Categories: Sciences

Spices: an ancient trade discovered from archeology

Spices and food were already traveling years ago. This is the extraordinary scientific discovery obtained with innovative paleoproteomics techniques.

Asian spices such as turmeric and fruits such as banana had already reached the Mediterranean more than 3,000 years ago, much earlier than previously thought. A team of researchers working alongside archaeologist Philipp Stockhammer at the Ludwig-Maximilians-Universität of Munich (LMU) has shown how the globalization of food was already about the Bronze Age.

Spices: the story of a market

Think you are in the market of the city of Megiddo, current Israel, 3700 years ago: you might think that traders only sell wheat, millet or dates, which grow throughout the region. But instead you would also find jugs of sesame oil and bowls of spices. Among these a bright yellow novelty named curcuma recently appeared among their wares. This is how Philipp Stockhammer imagines the hustle and bustle of the Bronze Age market in the Eastern Mediterranean. Working with an international team to analyze food residues in tooth tartar, archaeologist from the Ludwig-Maximilians-Universität of Monaco found evidence that people in the Levant already ate turmeric, bananas and even soy in the Bronze Age and Early Iron Age. Thanks to a study he was able to demonstrate how exotic spices, fruits and oils from theAsia they had thus reached the Mediterraneo several centuries, if not millennia, earlier than previously thought. This would also be direct evidence that a thriving long-distance trade in food already existed 4000 years ago. This connected South Asia and the Levant through Mesopotamia and theEgypt. Although trade through these regions is extensively documented in later times, tracing the roots of this nascent globalization proved surprising. The results of this study confirm instead that trade globalized of culinary products, such as spices, connected these distant societies as early as the Bronze Age.


Paleoproteomica: this is the name of the new research field used by archaeologists. The method could become a standard procedure in archeology, or so the researchers hope. The human mouth is full of bacteria, which continuously petrify and form tartar. in this way, tiny particles of food remain trapped. And it is these minute remains that researchers have analyzed thanks to new scientific research techniques. For the purposes of their analysis, the archeologists they took samples from 16 individuals at the Megiddo and Tel Erani sites. They analyzed what food proteins and plant residues were stored in the tartar on their teeth. This allows you to find traces of what a person ate. The proteins are found are particularly amazing. In the dental calculus of one individual from Megiddo, turmeric and soy proteins were found, while in another individual from Tel Erani, banana proteins were identified. Food and spices are likely to have reached the Levante through South Asia. Bananas were originally domesticated in Southeast Asia and used since the 5th millennium BC They arrived in West Africa 4,000 years later, but little is known about their trade or use.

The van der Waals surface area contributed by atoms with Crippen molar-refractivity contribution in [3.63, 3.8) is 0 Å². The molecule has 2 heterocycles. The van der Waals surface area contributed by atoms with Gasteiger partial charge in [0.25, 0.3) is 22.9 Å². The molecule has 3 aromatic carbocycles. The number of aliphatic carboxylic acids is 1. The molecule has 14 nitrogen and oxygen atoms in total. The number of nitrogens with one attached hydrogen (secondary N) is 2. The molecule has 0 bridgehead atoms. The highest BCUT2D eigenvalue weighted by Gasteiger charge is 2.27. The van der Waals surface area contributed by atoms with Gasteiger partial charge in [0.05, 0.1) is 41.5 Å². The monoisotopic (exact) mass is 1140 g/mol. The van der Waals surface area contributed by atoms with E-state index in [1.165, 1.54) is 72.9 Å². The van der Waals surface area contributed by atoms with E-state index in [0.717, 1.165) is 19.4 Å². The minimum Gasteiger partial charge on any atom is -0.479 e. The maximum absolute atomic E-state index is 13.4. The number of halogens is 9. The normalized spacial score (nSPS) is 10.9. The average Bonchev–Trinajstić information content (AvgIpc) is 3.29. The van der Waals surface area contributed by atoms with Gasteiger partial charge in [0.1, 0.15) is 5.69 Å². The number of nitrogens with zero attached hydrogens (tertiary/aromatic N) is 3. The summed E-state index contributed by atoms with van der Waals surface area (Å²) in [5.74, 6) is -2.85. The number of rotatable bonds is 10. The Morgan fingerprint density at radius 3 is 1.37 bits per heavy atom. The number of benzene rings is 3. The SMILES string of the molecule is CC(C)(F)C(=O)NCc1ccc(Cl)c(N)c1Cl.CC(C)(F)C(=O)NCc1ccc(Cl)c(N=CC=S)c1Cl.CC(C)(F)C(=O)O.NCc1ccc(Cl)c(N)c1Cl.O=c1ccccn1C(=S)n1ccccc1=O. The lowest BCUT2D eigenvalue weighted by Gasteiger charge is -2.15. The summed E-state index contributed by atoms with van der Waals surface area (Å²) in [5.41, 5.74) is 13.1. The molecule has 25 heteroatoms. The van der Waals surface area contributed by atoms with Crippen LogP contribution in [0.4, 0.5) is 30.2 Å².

Spices and allergic proteins

I researchers they point out that, incredibly, the best preserved proteins are those linked to allergies. In fact, the proteins associated with allergy appear to be the most stable in human tartar. The discovery may be due to the known thermal stability of many allergens. For example, the researchers were able to detect wheat via gluten proteins, which can cause allergies. The team identified the presence of sesame using a type of plant microfossils known as phytoliths. Phytoliths have also been used to identify millet and date palm. But phytoliths are not abundant or even present in many foods, which is why the new discoveries about proteins are so revolutionary: paleoproteomics allows the identification of so many foods which have left few other traces.

From oral hygiene to trade: a technique for the future

Since the proteins have been identified in tartar, this technique can be used both for ancient finds and for more recent analyzes. Anyone who does not practice good dental hygiene will tell archaeologists of the future what was eaten even thousands of years ago, perhaps even today. And not only that: Stockhammer initially wanted to analyze the trades of those areas, but did not expect such a surprising result. From the study of tartar it emerged as the globalization of trade was present since ancient times. And not only for rare and precious goods but also for food. Admittedly, the researchers admit that it cannot be excluded that the individuals analyzed lived in distant lands from where they died for a very long period of time. But the fact remains that the movement of goods, food, spices and people over very large territories long before it was thought. This will presumably allow future archaeologists to understand our own eating habits.

Stockhammer conclude:

Indeed, we can now grasp the impact of globalization during the 2nd millennium BC on Eastern Mediterranean cuisine. Mediterranean cuisine has been characterized by an intercultural exchange from the earliest stages of its history.

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Published by
Maria Morganella

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